presuppose that Jesus regarded himself as a covenant sacrifice.
      The phrase
      "This is my blood of the covenant" is, I would say, meaningless in
      Mark. Nothing leads up to it, it has nothing to do with anything
      that Jesus has been quoted as saying. Probably so too for Matthew
      and Luke. It is without meaning in textual context. Thus, the
      evangelists have views of what Jesus was up to but being a
      covenant sacrifice isn't among them. From this one would assume
      that while the evangelists knew of the saying and, I'm quite sure,
      knew their readers would find it familiar they do not themselves
      present any reason to think that it derives from Jesus' own
      perspective on things for, when they try to deliniate that
      perspective, the saying is foreign to it.

      Perhaps if we look to find an early Christian apostle with the
      view that Jesus was indeed a covenant sacrifice we shall come
      up with Paul.

      Steve
    • Jeff Peterson
      ... I think the analogy of MLK is helpful, and illustrates a failing in some historical Jesus scholarship which draws a firm line between Jesus own ministry
      Message 2 of 4 , Oct 30, 1998
        At 5:08 PM 10/29/98, Stevan Davies wrote:
        >STEVE
        >I think of Martin Luther King. Perhaps Rev. King was aware of the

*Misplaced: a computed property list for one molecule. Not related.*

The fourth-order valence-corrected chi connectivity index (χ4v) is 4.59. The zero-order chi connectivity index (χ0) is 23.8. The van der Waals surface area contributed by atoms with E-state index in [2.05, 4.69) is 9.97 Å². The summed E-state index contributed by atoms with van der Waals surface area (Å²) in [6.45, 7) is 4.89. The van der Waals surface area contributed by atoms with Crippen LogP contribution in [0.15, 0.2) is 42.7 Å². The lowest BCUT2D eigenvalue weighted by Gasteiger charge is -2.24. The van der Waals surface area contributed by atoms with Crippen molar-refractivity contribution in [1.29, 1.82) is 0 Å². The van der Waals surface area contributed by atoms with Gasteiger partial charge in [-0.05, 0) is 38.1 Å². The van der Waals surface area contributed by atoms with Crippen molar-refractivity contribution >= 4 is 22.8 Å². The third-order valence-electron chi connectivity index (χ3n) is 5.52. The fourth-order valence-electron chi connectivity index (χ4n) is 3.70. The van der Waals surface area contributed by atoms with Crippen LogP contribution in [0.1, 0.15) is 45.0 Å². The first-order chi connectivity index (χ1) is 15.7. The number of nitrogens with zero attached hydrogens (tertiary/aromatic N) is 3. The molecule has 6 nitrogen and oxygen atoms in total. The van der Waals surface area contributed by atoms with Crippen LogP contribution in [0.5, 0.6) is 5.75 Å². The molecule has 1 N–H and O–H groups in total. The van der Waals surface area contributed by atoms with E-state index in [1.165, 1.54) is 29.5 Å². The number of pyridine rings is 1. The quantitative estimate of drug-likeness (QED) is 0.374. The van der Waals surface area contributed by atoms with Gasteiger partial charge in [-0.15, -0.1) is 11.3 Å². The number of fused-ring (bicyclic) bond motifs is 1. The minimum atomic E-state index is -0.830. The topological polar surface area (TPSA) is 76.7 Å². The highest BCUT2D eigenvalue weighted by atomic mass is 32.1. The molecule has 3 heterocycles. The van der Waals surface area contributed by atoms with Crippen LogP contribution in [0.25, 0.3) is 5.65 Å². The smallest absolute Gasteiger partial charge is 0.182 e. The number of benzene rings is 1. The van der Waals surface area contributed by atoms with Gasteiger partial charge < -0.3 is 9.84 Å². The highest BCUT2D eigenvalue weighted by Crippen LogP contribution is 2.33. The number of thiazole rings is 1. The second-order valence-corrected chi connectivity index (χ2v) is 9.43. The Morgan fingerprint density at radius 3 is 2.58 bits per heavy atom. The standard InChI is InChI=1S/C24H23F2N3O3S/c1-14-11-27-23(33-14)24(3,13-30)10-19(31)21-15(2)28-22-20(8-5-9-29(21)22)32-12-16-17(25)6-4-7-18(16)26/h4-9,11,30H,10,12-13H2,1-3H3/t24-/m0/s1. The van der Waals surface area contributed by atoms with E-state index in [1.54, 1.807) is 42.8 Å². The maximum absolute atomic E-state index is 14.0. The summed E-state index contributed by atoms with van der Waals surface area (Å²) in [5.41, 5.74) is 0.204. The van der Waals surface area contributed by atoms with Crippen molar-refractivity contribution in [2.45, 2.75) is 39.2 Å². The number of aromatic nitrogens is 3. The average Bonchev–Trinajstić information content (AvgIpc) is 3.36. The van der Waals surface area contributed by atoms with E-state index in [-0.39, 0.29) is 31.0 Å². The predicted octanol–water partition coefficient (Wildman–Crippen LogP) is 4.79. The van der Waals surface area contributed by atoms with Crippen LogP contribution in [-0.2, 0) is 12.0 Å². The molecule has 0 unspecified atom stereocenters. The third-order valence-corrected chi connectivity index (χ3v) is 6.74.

>substantial possibility of assassination. Perhaps he mentioned it
        >more than once.
        >To think that this was a significant part of his intention or life's
        >work or "message" does not follow. Nor does it allow one to
        >assert a "passion oriented perspective" for Rev. King. Not his
        >own passion anyhow.

        I think the analogy of MLK is helpful, and illustrates a failing in some
        historical Jesus scholarship which draws a firm line between Jesus' own
        ministry and the movement which continued after his death. I.e., Jesus
        like King led a movement committed to certain goals, values, etc.; his
        death was in some sense in behalf of these commitments -- or at least was
        so understood by his followers and (we're discussing the possibility) by
        himself;

        >
        >JEFF
        >> The suggestion of Leonard and Bob that Jesus reflected on the possibility
        >> and significance of his death finds support in the strong multiple
        >> attestation of the Last Supper tradition, appearing both in the Synoptics